- The Washington Times - Thursday, December 16, 2010

Rep. Darrell Issa has a long and applauded nonpartisan record of support for inspectors general (IGs) and their important role in uncovering fraud, waste and abuse in government. It is therefore surprising to find him under attack for proposing to give IGs the tool of subpoena power to obtain deposition testimony from witnesses.

As one who served as an inspector general, only to be fired by the succeeding president for doing my job of uncovering fraud, waste and abuse, I think I have the experience to comment on Mr. Issa’s proposal.

Those opposed to his proposal have characterized it as one more way to cripple the presidency. But if that position were accepted (and I would not) that contention suggests that the IG position should not exist. As long as IGs exist, they should have a necessary tools to perform their delegated responsibility.


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Witness subpoena power is not a novel tool within our judicial and law enforcement systems. For example, the Securities and Exchange Commission can subpoena witnesses to testify. Even attorneys for plaintiffs and defendants in private civil cases can subpoena witnesses to give depositions. IGs already have the power to subpoena documents, but without a witness explaining the documents and adding unrecorded knowledge about them, no certainty can exist on their meaning.

It is no response to the need for testimonial subpoena power that possible fraud, once identified, can be referred to the Department of Justice. In the real world, U.S. attorneys’ offices are overloaded and, thus, almost always insist that the referring agency provide a case on a silver platter and will not usually do the investigation to determine if there is a case.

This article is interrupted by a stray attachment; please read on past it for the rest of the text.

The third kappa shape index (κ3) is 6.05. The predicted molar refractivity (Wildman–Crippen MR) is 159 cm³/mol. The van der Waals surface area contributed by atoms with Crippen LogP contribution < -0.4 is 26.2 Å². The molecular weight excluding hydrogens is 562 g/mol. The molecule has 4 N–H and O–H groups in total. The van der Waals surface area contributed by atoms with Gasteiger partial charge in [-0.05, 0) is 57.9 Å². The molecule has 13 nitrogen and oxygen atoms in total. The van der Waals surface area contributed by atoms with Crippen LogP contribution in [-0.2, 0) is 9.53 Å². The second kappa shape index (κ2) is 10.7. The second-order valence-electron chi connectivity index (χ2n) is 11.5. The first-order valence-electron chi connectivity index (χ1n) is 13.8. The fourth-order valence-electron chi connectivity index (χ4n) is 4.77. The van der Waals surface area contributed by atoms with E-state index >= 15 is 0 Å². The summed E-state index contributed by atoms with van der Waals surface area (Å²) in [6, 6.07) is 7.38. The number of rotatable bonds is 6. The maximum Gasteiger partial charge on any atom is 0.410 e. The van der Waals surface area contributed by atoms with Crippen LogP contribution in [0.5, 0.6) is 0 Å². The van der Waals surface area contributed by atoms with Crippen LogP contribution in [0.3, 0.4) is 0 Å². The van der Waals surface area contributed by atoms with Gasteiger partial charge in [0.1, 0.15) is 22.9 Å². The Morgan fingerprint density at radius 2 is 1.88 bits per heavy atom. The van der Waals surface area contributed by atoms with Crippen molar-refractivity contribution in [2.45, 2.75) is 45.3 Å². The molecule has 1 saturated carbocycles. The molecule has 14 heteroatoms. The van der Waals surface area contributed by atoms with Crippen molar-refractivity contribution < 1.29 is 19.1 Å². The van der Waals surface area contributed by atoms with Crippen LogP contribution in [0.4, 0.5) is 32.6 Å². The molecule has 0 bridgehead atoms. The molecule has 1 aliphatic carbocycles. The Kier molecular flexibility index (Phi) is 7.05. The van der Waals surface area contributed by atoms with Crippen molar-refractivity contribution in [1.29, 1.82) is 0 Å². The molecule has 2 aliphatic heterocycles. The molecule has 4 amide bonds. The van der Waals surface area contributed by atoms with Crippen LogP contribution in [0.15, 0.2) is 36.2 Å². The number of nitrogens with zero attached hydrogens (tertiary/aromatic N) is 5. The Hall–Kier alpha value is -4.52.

One very large case in my IG office demonstrates how the IG’s lack of witness subpoena power frustrates justice. My investigators uncovered issues relating to more than $100 million in grants from four federal departments to entities controlled by a single individual. The financial documents we subpoenaed demonstrated movement of the grant money through various entities controlled by that individual. It certainly appeared likely that those intricately woven transactions, with the funds going here and there among the entities, was for the final purpose of placing the funds in the controlling individual’s pocket while attempting to conceal the misappropriation.

When we brought the case to the Department of Justice and the U.S. attorney, all agreed it was more than just suspicious. But that is not enough to prove a criminal case. Among other elements needed is scienter - the knowledge and intent of the individual. For that, what was needed was testimony explaining the documents and setting forth circumstances establishing the individual’s responsibility for what was done with the funds. The IG’s staff was responsible for gathering that information, but without deposition subpoena power, that was not realistically possible. When I was fired, my investigators were still trying to unlock the needed evidence. I understand their efforts were stymied.

I recognize that some reasonable people disagree with me on the merits of having IGs to weed out fraud, waste and abuse. But there should be no disagreement that it makes little sense to have IGs without providing them the necessary tools to do their job.

GeraldWalpin served as IG of the Corporation for National and Community Service from January 2007 through June 2009, when he was fired by President Obama. His lawsuit to be reinstated is awaiting the decision of the U.S. Court of Appeals for the District of Columbia.

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